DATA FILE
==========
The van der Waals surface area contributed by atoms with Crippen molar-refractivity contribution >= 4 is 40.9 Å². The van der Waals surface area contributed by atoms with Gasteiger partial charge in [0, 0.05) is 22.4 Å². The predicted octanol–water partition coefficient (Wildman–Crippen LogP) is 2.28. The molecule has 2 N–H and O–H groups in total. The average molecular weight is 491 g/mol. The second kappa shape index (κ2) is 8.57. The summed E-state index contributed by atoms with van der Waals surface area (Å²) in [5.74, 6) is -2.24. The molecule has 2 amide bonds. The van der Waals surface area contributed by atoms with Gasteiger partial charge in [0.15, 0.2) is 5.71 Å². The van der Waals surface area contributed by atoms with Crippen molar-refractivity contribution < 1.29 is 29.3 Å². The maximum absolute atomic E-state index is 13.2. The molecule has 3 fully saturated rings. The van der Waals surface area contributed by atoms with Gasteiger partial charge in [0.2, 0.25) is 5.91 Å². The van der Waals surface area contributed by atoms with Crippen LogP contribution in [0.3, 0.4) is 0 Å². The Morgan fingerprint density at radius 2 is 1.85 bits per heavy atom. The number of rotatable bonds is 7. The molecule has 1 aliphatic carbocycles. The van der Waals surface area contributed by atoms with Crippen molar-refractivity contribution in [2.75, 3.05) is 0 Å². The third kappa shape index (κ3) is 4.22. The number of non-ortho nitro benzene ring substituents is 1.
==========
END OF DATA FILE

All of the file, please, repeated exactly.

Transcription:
The van der Waals surface area contributed by atoms with Crippen molar-refractivity contribution >= 4 is 40.9 Å². The van der Waals surface area contributed by atoms with Gasteiger partial charge in [0, 0.05) is 22.4 Å². The predicted octanol–water partition coefficient (Wildman–Crippen LogP) is 2.28. The molecule has 2 N–H and O–H groups in total. The average molecular weight is 491 g/mol. The second kappa shape index (κ2) is 8.57. The summed E-state index contributed by atoms with van der Waals surface area (Å²) in [5.74, 6) is -2.24. The molecule has 2 amide bonds. The van der Waals surface area contributed by atoms with Gasteiger partial charge in [0.15, 0.2) is 5.71 Å². The van der Waals surface area contributed by atoms with Crippen molar-refractivity contribution < 1.29 is 29.3 Å². The maximum absolute atomic E-state index is 13.2. The molecule has 3 fully saturated rings. The van der Waals surface area contributed by atoms with Gasteiger partial charge in [0.2, 0.25) is 5.91 Å². The van der Waals surface area contributed by atoms with Crippen LogP contribution in [0.3, 0.4) is 0 Å². The Morgan fingerprint density at radius 2 is 1.85 bits per heavy atom. The number of rotatable bonds is 7. The molecule has 1 aliphatic carbocycles. The van der Waals surface area contributed by atoms with Crippen molar-refractivity contribution in [2.75, 3.05) is 0 Å². The third kappa shape index (κ3) is 4.22. The number of non-ortho nitro benzene ring substituents is 1.